Advice: Change the emphasis on head hits. It is the only way to ensure safety.


  1. Cities are Not Your Banks


Although many lower-tiered cities would still give up leg, arm, and brain to land an NFL franchise, the reality is that many cities have not seen the purported economic value. Sure, about 53 high-paid players will bring their salaries and spending to the community. But really, almost everything else is a service job that operates during or around the 8 home games a year. The benefit to cities is no longer as large as it was once seen to be. Look at the NFL move to Los Angeles. It does not involve municipal funding. Rightfully, so. Would a few scores of athletes really move the LA economy? No. Many small cities see the TV recognition as a big boost, but I suspect more cities are jaded by what happened to St. Louis. Build it. They will come. Then, the will leave. Really, who wants to be the next St. Louis or San Diego? It is much better to give tax dollars to lure Amazon or the next Facebook data center. That brings lots of jobs and a boost to the economy that last more than 8 games a year, each of which is only 3 hours long. Cities have more issues than funding a half-a-billion-dollar field for 8 home football games – just 24 hours of action and even less of play time. Pay for your own stadiums, NFL.


Advice: Get out of public funding models. It hurts too many people and does not bring beneficial economic impact. If you want to help communities, use your influence to uplift them, not sink them with debt. Write your own bonds – there is a hedge fund that would love NFL bonds.

  1. Evolve the Game with New Scoring Options

Many plays in the NFL are just boring. Some are very dangerous and boring (like kickoffs). These are not good for NFL development or the excitement of the game.

Moving the PAT out has made more games interesting by resulting in more missed PATs and then more 2 point conversions, as needed to catch-up. That turned out to be a bigger change than most people expected. How about a 4-point field goal at distances over 55 yards? I’ve always thought the distance for a two-point conversion is too short. If a couple of yards is enough for 2 points, well how about a three-point conversion from say the 35 yard-line? A team could really rally back if he could get 9 points after a TD and a long conversion.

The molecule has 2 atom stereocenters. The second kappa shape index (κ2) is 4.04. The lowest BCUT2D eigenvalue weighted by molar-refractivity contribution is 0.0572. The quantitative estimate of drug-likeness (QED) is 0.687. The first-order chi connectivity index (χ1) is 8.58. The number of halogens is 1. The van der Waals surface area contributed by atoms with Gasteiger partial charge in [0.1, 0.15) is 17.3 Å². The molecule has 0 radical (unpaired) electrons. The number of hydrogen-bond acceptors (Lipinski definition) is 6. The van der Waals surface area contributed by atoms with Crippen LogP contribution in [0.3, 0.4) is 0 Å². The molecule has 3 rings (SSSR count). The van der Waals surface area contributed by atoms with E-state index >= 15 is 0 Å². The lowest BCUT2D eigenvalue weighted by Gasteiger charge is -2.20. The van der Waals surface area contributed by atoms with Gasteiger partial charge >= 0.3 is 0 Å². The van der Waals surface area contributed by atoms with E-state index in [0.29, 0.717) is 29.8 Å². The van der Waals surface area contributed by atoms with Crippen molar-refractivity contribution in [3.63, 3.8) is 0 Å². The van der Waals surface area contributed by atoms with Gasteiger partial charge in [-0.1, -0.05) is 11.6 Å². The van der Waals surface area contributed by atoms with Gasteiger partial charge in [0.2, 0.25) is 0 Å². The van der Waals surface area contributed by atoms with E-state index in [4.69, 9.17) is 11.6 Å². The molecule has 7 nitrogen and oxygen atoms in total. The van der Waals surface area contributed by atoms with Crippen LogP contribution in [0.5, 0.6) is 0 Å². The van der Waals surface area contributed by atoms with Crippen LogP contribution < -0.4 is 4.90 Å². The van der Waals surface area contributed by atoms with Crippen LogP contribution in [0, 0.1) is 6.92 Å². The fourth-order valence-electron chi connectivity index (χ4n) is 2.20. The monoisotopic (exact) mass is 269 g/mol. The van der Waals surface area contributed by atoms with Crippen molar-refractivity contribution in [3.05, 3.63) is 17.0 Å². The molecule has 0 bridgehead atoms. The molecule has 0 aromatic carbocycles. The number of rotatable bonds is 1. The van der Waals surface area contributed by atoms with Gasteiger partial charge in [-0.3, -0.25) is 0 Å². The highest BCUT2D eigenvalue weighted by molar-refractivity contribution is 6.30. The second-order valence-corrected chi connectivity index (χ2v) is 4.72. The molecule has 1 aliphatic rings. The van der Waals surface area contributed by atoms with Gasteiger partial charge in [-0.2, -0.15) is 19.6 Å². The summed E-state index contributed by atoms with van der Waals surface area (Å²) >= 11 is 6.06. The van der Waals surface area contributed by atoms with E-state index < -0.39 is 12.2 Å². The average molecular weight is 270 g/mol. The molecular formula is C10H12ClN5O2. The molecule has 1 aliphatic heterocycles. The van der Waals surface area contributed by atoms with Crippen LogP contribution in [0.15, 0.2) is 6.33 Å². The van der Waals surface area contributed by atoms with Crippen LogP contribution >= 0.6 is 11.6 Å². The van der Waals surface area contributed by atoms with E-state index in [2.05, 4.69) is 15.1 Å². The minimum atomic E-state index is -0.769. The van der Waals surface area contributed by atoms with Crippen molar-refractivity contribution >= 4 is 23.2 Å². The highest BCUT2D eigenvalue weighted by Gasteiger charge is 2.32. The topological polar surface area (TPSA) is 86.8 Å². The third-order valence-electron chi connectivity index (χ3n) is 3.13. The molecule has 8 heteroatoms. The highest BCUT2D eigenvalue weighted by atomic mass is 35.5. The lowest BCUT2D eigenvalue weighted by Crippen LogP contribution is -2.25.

Also, can punts be made more interesting? Most are violent plays that result in a 3 to 8-yard return (except for the many that are not caught or are fair-caught). It is boring and dangerous and people on TV only see the punt and catch. The rest of the blocking and fielding is mostly missed. Punting could be replaced by free kicking. Could a team free kick instead of punt? Punts must be really dull for players too. Run to the punter, then run back to block, all for a few yards. Most punts are 35-45 yards. It is a strange and uninteresting way to turn over the ball. Maybe the league could even allow the team to throw the ball instead of punting. It is how we “punted” in school yard play. There were no blocks and returns were super exciting. Blocked punts are rare, super dangerous, and really not that memorable (except the one in New Orleans).